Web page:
She knew enough that a gardener, from whatever walk of life, tried to create not merely a place of beauty, but to convey a mood in the soul. She had read the earliest landscape gardeners were Buddhist monks who expressed abstract ideas like faith, piety and contentment with the design of their gardens. Ultimately, a dual purpose to their work: an expression of the mood of nature and that of man.

Mari was thinking of the landscape, listening with one ear to the chatter of the Lady Nyo. She wondered why  she understood Japanese? Was this part of the magic of the flying kimono? Or was it from something else? She listened to Lady Nyo whisper, her mouth hardly moving, about colors, and spring; less than small talk.

Suddenly, Lord Tokugawa stopped walking and turned around, his hands cradling his two swords.

“Lady Mari! Give us a poem on Lord Mori’s gardens. Surely a poet would have a verse upon approaching that pond over there!”

Lord Tokugawa threw out his hand towards a small pond, and Mari looked to where he pointed. It was just a small pond, but artfully tucked between willows with a maple on a very small island in the middle of the water.

Mari looked at Lord Mori. His face was blank, with just a small curve of his lips, barely a smile. He did lift his eyebrows to her in a questioning manner.

Mari bowed to Lord Tokugawa and also to Lord Mori. “If it would please you, Sir, I will need a little more walking in the fresh air this morning to collect my thoughts. I would not want to disappoint you with my poor attempts. I already see that Lord Mori’s gardens are very beautiful.”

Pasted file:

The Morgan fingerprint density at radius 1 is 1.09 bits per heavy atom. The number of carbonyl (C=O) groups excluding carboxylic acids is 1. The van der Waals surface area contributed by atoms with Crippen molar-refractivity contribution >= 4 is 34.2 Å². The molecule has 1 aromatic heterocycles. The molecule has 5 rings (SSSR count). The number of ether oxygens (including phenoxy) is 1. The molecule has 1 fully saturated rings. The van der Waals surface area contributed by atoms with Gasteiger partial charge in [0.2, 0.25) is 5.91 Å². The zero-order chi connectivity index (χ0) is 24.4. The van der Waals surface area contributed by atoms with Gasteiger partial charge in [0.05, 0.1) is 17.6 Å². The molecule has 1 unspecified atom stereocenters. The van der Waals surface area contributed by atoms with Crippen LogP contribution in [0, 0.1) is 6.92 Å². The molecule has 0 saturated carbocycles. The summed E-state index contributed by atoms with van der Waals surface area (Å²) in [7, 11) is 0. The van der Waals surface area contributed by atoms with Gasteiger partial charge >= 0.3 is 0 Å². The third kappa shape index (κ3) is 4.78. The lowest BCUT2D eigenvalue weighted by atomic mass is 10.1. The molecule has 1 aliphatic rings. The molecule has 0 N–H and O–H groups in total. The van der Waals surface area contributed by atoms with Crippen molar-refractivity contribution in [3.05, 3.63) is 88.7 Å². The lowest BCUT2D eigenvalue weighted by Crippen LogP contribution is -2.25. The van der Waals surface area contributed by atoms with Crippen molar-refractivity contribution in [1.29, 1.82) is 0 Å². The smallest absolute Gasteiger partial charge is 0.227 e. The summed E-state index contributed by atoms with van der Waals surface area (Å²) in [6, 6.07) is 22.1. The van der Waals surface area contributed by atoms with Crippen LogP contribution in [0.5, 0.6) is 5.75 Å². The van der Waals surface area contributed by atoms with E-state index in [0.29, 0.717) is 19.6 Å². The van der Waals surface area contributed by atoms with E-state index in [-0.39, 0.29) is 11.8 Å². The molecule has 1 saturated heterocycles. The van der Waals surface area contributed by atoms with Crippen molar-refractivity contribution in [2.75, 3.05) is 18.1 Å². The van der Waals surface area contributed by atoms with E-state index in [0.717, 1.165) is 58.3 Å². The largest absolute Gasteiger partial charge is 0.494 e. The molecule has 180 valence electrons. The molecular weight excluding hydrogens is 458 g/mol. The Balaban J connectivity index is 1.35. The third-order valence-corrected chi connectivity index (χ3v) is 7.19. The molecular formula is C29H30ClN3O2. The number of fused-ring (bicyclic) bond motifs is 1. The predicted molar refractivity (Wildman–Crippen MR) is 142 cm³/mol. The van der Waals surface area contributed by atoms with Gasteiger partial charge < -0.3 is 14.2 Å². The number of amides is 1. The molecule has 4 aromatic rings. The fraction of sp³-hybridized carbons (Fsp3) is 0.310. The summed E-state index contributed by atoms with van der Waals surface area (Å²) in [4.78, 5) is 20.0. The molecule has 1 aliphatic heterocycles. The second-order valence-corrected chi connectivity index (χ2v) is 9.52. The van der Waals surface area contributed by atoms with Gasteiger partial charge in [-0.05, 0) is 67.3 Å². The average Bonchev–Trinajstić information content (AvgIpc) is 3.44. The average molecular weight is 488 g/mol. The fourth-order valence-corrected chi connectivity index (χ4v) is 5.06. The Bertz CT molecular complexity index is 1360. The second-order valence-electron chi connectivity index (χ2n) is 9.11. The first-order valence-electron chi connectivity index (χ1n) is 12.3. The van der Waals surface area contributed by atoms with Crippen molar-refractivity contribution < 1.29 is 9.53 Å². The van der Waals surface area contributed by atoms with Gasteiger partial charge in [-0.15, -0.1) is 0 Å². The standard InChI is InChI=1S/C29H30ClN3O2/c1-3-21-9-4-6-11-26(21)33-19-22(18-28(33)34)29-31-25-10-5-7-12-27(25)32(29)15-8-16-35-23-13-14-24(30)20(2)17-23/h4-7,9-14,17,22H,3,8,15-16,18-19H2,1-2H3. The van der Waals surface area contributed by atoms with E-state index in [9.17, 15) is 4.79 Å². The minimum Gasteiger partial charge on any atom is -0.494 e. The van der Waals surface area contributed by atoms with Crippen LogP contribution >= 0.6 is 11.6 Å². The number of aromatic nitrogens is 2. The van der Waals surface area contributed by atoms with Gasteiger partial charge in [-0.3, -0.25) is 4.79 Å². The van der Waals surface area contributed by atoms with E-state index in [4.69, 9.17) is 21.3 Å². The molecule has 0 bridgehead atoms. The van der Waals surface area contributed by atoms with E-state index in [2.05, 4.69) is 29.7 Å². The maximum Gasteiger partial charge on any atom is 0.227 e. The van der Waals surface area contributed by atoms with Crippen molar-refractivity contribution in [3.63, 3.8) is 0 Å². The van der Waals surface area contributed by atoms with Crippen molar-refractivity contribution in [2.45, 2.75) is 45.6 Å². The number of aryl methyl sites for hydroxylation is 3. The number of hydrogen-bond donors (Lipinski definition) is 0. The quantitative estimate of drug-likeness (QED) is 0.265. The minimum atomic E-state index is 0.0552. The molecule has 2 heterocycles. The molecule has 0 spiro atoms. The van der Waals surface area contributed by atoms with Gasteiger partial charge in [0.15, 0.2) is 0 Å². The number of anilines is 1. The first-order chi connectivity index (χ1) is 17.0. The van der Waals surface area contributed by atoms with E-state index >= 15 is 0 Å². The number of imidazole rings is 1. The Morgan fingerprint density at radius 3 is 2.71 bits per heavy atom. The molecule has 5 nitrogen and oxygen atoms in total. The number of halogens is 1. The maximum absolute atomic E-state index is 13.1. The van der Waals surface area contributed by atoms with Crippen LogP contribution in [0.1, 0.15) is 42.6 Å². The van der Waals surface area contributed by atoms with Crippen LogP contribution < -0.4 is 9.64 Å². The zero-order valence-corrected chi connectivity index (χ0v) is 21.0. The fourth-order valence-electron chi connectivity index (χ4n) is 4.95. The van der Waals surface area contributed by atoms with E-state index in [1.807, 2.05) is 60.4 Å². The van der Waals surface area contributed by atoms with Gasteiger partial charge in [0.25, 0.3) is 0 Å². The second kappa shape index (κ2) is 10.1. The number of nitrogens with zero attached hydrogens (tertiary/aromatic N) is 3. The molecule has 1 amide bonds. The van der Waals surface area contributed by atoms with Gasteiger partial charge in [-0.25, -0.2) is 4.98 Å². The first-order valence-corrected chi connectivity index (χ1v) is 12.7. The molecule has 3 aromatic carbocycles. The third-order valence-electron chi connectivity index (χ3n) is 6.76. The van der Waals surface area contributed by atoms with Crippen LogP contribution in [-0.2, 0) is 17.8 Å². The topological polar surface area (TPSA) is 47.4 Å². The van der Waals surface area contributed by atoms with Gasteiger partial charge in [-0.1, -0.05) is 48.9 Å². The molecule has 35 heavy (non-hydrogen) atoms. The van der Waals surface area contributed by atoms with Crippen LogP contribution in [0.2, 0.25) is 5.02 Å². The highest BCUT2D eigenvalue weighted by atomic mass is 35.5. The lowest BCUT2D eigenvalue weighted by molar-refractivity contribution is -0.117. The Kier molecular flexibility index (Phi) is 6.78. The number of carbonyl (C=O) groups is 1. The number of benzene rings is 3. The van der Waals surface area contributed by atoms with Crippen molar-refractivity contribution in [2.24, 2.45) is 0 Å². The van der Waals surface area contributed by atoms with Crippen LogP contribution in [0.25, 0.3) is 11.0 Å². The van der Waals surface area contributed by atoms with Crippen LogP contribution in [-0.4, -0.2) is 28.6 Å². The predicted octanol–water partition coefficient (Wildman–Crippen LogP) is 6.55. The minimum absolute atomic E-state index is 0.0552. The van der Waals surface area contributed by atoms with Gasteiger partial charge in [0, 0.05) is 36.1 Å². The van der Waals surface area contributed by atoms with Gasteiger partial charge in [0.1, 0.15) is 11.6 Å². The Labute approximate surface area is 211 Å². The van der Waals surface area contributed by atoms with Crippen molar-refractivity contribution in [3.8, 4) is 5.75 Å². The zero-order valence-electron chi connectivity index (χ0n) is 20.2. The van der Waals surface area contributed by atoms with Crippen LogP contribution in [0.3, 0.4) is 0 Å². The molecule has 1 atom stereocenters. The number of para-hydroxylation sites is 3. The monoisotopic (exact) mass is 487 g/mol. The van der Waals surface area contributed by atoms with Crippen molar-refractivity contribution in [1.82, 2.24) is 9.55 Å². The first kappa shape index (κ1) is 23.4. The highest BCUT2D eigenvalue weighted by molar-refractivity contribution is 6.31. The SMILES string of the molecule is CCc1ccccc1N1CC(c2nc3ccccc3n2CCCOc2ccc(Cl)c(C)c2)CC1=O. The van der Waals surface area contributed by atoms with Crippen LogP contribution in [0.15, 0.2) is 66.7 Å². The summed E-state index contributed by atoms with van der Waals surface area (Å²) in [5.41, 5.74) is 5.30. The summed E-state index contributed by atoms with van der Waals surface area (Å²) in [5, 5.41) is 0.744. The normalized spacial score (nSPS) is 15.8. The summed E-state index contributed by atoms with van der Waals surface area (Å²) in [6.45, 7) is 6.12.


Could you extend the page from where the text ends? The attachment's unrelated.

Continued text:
Lord Tokugawa looked hard at her with his one eye, and laughed. Turning abruptly, he and Lord Mori continued to walk and talk in low voices. Mari and Lady Nyo followed, the Japanese woman finally silent. Mari could almost heart Lady Nyo’s heartbeat. She was so scared by the presence of the men. Perhaps she knew firsthand the violence of  men in this century.

Mari wondered what she could compose that would please both men. Lord Tokugawa had pointed out the pond. Surely something would come to mind, even if only an attempt at a verse.

She looked at its outline, the gentle surface like glass, the graceful willows trailing its fronds at the water’s edge. What caught her eye was the red miniature maple standing in the middle, with only a few crimson leaves remaining on its branches. There was something poignant in its isolation, or perhaps its solitude. Mari’s thoughts began to float outward to that tree in the water.

Lord Tokugawa stopped and turned. “Lady Mari, we are waiting for your verse.”